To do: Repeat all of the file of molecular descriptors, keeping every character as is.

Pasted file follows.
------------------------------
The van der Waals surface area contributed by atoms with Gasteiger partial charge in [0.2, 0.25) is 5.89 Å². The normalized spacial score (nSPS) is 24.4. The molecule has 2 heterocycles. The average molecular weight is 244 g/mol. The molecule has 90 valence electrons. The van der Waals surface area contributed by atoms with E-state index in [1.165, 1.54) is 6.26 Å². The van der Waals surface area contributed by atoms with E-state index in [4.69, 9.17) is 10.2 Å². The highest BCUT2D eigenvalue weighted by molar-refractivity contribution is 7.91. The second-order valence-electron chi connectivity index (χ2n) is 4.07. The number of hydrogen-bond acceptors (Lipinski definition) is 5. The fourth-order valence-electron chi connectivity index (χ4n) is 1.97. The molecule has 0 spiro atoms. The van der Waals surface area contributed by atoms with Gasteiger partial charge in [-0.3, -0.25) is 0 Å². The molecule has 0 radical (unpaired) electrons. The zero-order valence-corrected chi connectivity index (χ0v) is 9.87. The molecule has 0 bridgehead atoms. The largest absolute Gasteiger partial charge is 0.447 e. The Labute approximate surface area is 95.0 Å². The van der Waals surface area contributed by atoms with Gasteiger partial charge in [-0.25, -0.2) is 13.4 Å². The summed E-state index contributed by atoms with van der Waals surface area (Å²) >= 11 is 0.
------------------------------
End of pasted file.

The van der Waals surface area contributed by atoms with Gasteiger partial charge in [0.2, 0.25) is 5.89 Å². The normalized spacial score (nSPS) is 24.4. The molecule has 2 heterocycles. The average molecular weight is 244 g/mol. The molecule has 90 valence electrons. The van der Waals surface area contributed by atoms with E-state index in [1.165, 1.54) is 6.26 Å². The van der Waals surface area contributed by atoms with E-state index in [4.69, 9.17) is 10.2 Å². The highest BCUT2D eigenvalue weighted by molar-refractivity contribution is 7.91. The second-order valence-electron chi connectivity index (χ2n) is 4.07. The number of hydrogen-bond acceptors (Lipinski definition) is 5. The fourth-order valence-electron chi connectivity index (χ4n) is 1.97. The molecule has 0 spiro atoms. The van der Waals surface area contributed by atoms with Gasteiger partial charge in [-0.3, -0.25) is 0 Å². The molecule has 0 radical (unpaired) electrons. The zero-order valence-corrected chi connectivity index (χ0v) is 9.87. The molecule has 0 bridgehead atoms. The largest absolute Gasteiger partial charge is 0.447 e. The Labute approximate surface area is 95.0 Å². The van der Waals surface area contributed by atoms with Gasteiger partial charge in [-0.25, -0.2) is 13.4 Å². The summed E-state index contributed by atoms with van der Waals surface area (Å²) >= 11 is 0.